Gadget: Waffle and Hot Sandwich Baker

Vitantonio Brand with Variety of Option Plates

Waffle Plates

Square Hot Sandwich Plates

Madeleine Plates

Panini Plates

A Total of 12 Kinds of Plates


Thai-inspired Pasta Dish with Red Curry, Chicken and Peanut Butter


1/2 (500-g) pkg spaghetti pasta
1/3 cup peanut butter, preferably natural
3 tbsp Thai red curry paste
3 tbsp soy sauce
2 tbsp honey
1 tbsp vegetable oil
1 red onion, thinly sliced
2 skinless, boneless chicken breasts, cut into thin strips
1 head broccoli, cut into bite-sized pieces


  1. Cook pasta, following package directions, 8 to 10 minutes.
  2. Meanwhile, in a small bowl, whisk peanut butter with 1/4 cup water, curry paste, soy and honey.
  3. Heat a large, non-stick frying pan over medium-high. Add oil, then onion and chicken. Stir-fry until chicken is no longer pink, 4 minutes.
  4. Add peanut-butter mixture and reduce heat to medium. Stir frequently until chicken is cooked, about 2 minutes.
  5. Ladle out 1/2 cup pasta water and add to sauce. Add broccoli to pasta water for last minute of cooking. Drain pasta and broccoli, then return to pasta pot.
  6. Stir in chicken mixture until combined. Serve with chopped peanuts if desired.

Makes 4 servings.

Source: Chatelaine magazine

Video: The Ultimate Pancakes Guide

Everyone seems to swear by a different pancake recipe. How can you griddle up the perfect pancakes for your Saturday morning breakfast?

Watch video at You Tube (5:00 minutes) . . . . .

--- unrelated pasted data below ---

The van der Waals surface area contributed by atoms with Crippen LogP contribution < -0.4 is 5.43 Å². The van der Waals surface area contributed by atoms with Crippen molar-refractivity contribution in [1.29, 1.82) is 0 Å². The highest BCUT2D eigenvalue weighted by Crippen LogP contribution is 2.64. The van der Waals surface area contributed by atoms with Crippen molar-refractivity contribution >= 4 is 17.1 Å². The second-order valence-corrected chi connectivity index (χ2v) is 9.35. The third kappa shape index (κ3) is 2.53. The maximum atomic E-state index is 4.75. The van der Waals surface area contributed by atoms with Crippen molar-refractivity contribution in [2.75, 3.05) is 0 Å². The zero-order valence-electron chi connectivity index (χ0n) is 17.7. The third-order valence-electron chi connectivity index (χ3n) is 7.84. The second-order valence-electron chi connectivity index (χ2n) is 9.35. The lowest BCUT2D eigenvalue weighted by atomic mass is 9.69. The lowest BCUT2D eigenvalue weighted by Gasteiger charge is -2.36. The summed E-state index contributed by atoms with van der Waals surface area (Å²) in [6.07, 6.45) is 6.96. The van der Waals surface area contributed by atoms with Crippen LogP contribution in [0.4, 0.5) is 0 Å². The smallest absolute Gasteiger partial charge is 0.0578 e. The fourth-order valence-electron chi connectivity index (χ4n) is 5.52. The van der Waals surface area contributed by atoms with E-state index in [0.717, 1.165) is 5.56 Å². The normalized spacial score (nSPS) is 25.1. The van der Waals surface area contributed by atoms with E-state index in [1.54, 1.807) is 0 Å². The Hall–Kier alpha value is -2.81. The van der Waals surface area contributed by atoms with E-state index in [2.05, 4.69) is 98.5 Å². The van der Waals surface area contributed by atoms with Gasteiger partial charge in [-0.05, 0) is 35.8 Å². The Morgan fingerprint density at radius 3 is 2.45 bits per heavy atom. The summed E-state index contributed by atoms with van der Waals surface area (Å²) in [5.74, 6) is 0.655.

What Role Does Diet Play in Gout Management?

You’ve experienced the horrible pain of a gout attack. And you don’t want it to happen again. The doctor says you need to get your serum uric acid (SUA) level below 6 mg/dL. She says you should change your diet and take urate-lowering medicine to achieve that goal. But how much does food really matter and what diet should you follow?

The Role of Purines and Uric Acid

Too much uric acid in your body causes gout. Most of your uric acid (about two-thirds) is produced by your body naturally. The rest comes from your diet, often in the form of purines. Purines are substances in animal and plant foods that your body converts to uric acid. If you can’t flush the uric acid out through your kidneys, it can build up in the bloodstream and be deposited as needle-shaped crystals in your joints. These crystals cause the severe inflammation and intense pain of a gout attack.

People who follow even the strictest low-purine diet will reduce their uric acid levels by only a small amount. Larry Edwards, MD, vice chairman and professor, department of medicine at the University of Florida in Gainesville says, “You can lower your uric acid a little bit – by no more than 1 mg/dL – but that’s not going to get most people who have clinical symptoms of gout into the range that they’re going to stop having flares.”

Randall N. Beyl, Jr, MD, a rheumatologist in Albertville, Alabama agrees “when my patients hit SUA numbers in the double digits, I’m telling them it’s not if they’ll have gout in the future it’s when they’ll have an attack. Even on the best diet possible, we’re never going to control the disease with diet alone.”

For a person not taking urate-lowing medicine, a more restricted diet can decrease the number of food trigger flares they have. Dr. Edwards says, “If patients cut back on beer binges and shrimp boils, it will cut down on the number of flares they have, but it’s not going to cure their gout.”

“Once they’ve been on a urate-lowering drug for a while and reach the target SUA of <6 mg/dL, then dietary indiscretions are not as big a problem,” Dr. Edwards explains. “They won’t have to be so restrictive with their food once the disease is controlled pharmacologically.”

Diet or Genetics?

“The causes of gout, by and large, are not dietary,” says Dr. Edwards. “That’s one of the great myths about this disease, and it’s part of the reason patients are embarrassed to talk about their gout.” Gout is a metabolic disease with primarily genetic origins, he explains.